1. Start in October so you can lay out your lottery options. (If you are reading this now, you have the option of waiting until next October or just accepting that you’re a procrastinator).
  2. Learn how to draw those funny flow charts. This is a simple example. You might need something more complex depending on how many lotteries you are entering. (If you are really into the process you could mount a HUGE chart on your living room wall just to have it available all year. Not my idea but I saw a Final 4 Bracket mounted like that once.)
  3. Get a second or third job to pay for lottery fees. You can worry about race and travel fees once you get into a race or two.
  4. Gather ALL your lucky charms together and carry them with you on every run. If you don’t have any lucky charms, go get some.
  5. Don’t choose a race you have run before. With so many great race options, WHO in their right mind would do a race more than once? (Nobody I know).
  6. Send off your entries and wait with your fingers and toes crossed.

OR…

Take the alternative route and find smaller races with no lotteries and avoid the stress of the 6 steps above. This route allows you these advantages:

  1. You can pick races you will really like based on terrain, weather, location and your specific training.
  2. You can save all those lottery fees.
  3. You don’t have to learn how to make those silly charts.
  4. You won’t get gray hair hoping to get into THAT race or staring at your computer for hours trying to get a coveted spot the moment registration opens.

Whatever you decide… GOOD LUCK! And may the odds be ever in your favor. Happy 2016! IMG_7928

 

Race Report – Mogollon Monster 106 (or 107) miler

Here is how Mogollon Monster 100 race directors Jay Danek, Jeremy and Noah Dougherty describe the race on their website “This is a VERY technical course in many areas…In fact, I’ll go so far as to say this is THE MOST technical 100 miler out there…That coupled with the additional mileage to a traditional 100 mile race, the terrain, moWarning signderate elevation, and intense Arizona sun, this race will certainly take its toll on each runner…To be very clear, this is an extremely hard, remote, rugged, and difficult 100 plus mile ultramarathon.” Reading that description, I know it’s like those funny signs you see at trailhead that you think are intended for other hikers or runners. Nope, this applies to ALL the runners, experienced, new, young, old, crazy…

For those of you with ADHD (like me) here’s the short version of my race report. Believe the RDs.DSC07201 This is a ROCKY, technical, long, scenic, ROCKY race and one I highly recommend if you like rocks (I have a big collection of them, usually in my shoes), hills and a challenge. The Mogollon Monster is a well-organized and executed race with outstanding volunteers, support, course markings and bling. And if you go: do your homework, prepare for a range of weather and trail possibilities and enjoy whatever Jeremy, Jay, Noah and Mother Nature throw at you. It all makes for a tougher run and a better story.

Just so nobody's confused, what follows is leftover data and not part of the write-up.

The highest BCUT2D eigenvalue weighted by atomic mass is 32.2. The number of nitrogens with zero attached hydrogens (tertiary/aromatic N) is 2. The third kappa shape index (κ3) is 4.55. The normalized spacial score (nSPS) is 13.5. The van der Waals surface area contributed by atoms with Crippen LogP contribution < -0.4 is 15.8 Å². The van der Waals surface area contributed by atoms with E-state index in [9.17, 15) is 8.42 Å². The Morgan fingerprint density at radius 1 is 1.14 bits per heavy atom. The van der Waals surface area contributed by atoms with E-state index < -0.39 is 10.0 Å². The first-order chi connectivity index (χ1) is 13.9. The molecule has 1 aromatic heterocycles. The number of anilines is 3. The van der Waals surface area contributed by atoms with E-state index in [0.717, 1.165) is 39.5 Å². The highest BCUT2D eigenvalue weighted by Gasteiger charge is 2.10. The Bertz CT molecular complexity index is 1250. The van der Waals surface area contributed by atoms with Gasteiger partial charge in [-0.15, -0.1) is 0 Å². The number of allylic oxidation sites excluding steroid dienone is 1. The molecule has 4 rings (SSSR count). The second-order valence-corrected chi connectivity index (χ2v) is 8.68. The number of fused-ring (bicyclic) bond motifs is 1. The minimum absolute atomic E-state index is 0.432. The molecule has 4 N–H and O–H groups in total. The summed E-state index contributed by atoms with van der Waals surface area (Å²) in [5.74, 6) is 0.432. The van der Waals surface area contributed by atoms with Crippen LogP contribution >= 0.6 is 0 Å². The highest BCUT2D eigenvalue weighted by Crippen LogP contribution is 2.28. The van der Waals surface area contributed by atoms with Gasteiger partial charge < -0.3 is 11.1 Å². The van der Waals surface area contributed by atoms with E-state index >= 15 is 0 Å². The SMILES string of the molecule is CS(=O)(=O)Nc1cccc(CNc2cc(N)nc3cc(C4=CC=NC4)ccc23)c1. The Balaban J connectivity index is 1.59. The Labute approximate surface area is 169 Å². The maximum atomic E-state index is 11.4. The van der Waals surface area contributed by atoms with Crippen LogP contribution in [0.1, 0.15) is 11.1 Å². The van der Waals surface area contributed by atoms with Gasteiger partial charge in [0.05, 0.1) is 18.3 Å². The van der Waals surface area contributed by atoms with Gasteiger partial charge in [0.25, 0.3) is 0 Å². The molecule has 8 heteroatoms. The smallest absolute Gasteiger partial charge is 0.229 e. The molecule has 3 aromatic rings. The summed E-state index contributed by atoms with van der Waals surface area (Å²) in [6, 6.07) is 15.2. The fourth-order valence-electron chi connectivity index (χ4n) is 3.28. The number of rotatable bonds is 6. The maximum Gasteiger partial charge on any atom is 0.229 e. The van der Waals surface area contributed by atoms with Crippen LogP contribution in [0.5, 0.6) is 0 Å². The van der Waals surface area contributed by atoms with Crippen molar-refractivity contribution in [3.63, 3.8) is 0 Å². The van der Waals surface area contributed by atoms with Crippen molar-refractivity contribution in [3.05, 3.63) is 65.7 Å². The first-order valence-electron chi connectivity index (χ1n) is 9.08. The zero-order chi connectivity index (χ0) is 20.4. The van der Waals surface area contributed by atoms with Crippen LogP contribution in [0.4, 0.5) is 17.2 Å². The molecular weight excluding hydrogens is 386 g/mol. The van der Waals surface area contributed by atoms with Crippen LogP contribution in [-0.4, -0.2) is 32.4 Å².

So if you want the LONG LONG version (kind of like the race) of MY particular race (because it is all about me). Here it is.

It is the ‘before’ that is the hardest part. Once on the start line the job is simple. Simply to run. …All I could do is run the best race… -with my heart and soul, as well as my head and legs.  -Lizzy Hawker

Running 100 miles is never simple but Lizzy Hawker sums up my Mogollon run perfectly. The hardest part was getting to the start. The race wasn’t easy but I ran my best and loved every (well almost every) one of the 2,081 minutes I was out there.

Although I’ve done a number of ultras, signing up for Mogollon was a decision I agonized over for over a year. I wanted a Hard Rock qualifier but in 2014 was not willing to give up doing my 10th Leadville 100. Deep down I was afraid of a harder, longer, different race. But after spending the summer climbing 14ers and exploring new mountain runs, pacing Rocky Mountain Slammer Sheila Huss (yes I’m dropping names) at Bighorn 100 and Hard Rock and reading Travis Macy’s book The Ultra Mindset I knew I needed to step out of my comfort zone.

Even though Mogollon is just 5 weeks after Leadville, I signed up, booked my plane ticket, found a cozy guesthouse in Pine on AirBnB and then focused on finishing Leadville before tackling the details of “the Monster”. Although I finished Leadville, it definitely showed that I was in need of a new race. Even with my best season of training I finished close to the cutoff and didn’t feel my heart was in the race.

DSC07230So what did I do in the weeks before Mogollon? I got a recovery IV (hours after finishing Leadville, which I highly recommend). I constantly asked Abby McQueeney Penamonte a million recovery questions. I hiked. I ran. I did some heat training. I slept as much as I could. And of course I obsessed over details of flying and packing poles, drop bags, airline/guest house/rental car, directions, weather. Luckily my friend Carol put me in touch with Nadine Haluszczak (eventual 2015 Mogollon Monster female champion and course record holder) who was willing to answer my questions and ease my mind. Carol and Nadine also worked very hard to set me up with a pacer for 35 miles of the run through the night.